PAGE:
I was reviewing a story about one of our clients, Philip and Katy Leakey, written by David Brooks of The New York Times, “The Question-Driven Life.” There is a quote referenced in this article by the late Richard Holbrook that stands out, which describes the philosophy of the Leakey’s, one which they live by and makes me smile with memories of my interview with Philip: “Know something about something. Don’t just present your wonderful self to the world. Constantly amass knowledge and offer it around.”
It reminded me of why educating clients on what media relations is, what it’s based upon, and what it does, makes for a partnership that delivers successful outcomes.
Media relations in its most basic form is convincing a journalist that a client has the most newsworthy story that they’ve never heard…then convincing this journalist to present that story to their audience. The former is done in the form of a pitch that tells the journalist the who, what, when, why and where that is informative but not an ad. The latter is explaining why this story is a great fit for their audience. But it all starts with knowledge.
To gain that, we must work in tandem with the client and immerse ourselves in the background of the company and how it has evolved. We find out how it differentiates itself from its competitors. We want to know what problems it solves for businesses; or how its product enhances the life of those who buy it. We want to know what was the creative genesis of the company. And we want to how the business operates. Is there anything significant that sets it apart in their corporate culture that makes it stand out amongst top companies. How does it handle client/customer service that end users rave about? Does it push industry standards to another level? Where do you see your industry in 5 years or more? Is the C-Suite full of thought leaders, and what areas of expertise can they speak to? Can the company provide examples of success? How is the CEO on camera in delivering great information?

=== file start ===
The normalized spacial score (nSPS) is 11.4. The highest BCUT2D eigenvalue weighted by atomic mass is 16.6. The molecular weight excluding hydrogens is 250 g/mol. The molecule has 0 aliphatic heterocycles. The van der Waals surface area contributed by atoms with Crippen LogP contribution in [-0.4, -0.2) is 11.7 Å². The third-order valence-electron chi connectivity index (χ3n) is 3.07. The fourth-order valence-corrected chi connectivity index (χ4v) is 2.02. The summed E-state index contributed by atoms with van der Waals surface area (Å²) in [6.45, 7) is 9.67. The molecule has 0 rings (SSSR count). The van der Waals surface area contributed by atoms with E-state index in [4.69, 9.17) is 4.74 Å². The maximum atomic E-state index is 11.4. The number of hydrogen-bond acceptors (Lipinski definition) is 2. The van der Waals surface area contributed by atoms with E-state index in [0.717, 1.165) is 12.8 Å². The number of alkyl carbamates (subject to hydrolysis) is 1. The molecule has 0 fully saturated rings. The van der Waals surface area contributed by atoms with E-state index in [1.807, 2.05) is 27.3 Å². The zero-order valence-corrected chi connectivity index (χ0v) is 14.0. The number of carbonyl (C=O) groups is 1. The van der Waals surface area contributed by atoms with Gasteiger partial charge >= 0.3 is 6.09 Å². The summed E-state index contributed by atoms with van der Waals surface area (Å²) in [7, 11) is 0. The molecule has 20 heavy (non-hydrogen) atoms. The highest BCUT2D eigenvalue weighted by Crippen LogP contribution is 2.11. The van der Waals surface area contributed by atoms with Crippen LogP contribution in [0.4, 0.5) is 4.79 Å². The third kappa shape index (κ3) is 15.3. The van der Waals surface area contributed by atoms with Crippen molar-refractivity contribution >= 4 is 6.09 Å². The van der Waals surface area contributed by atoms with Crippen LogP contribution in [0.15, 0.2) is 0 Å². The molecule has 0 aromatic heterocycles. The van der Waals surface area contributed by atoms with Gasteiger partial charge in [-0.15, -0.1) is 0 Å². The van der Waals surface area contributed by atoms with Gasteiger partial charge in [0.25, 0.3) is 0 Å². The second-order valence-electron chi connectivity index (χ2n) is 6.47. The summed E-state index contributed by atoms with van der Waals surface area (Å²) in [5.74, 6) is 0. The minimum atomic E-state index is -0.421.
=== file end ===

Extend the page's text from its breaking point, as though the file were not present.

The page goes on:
We are a client’s first interview. We think like reporters and producers and many of us at INK, have that experience and those news instincts. We prefer to meet in person and at the client’s place of business because this is the best climate for discovering the nuanced story angles that most clients never think about.
Bottom line, successful media relations is based on education and knowledge. We and our clients must “Know something about something. Don’t just present your wonderful self to the world. Constantly amass knowledge and offer it around.”
Now go and check out our case study on the Leakey’s and enjoy the story.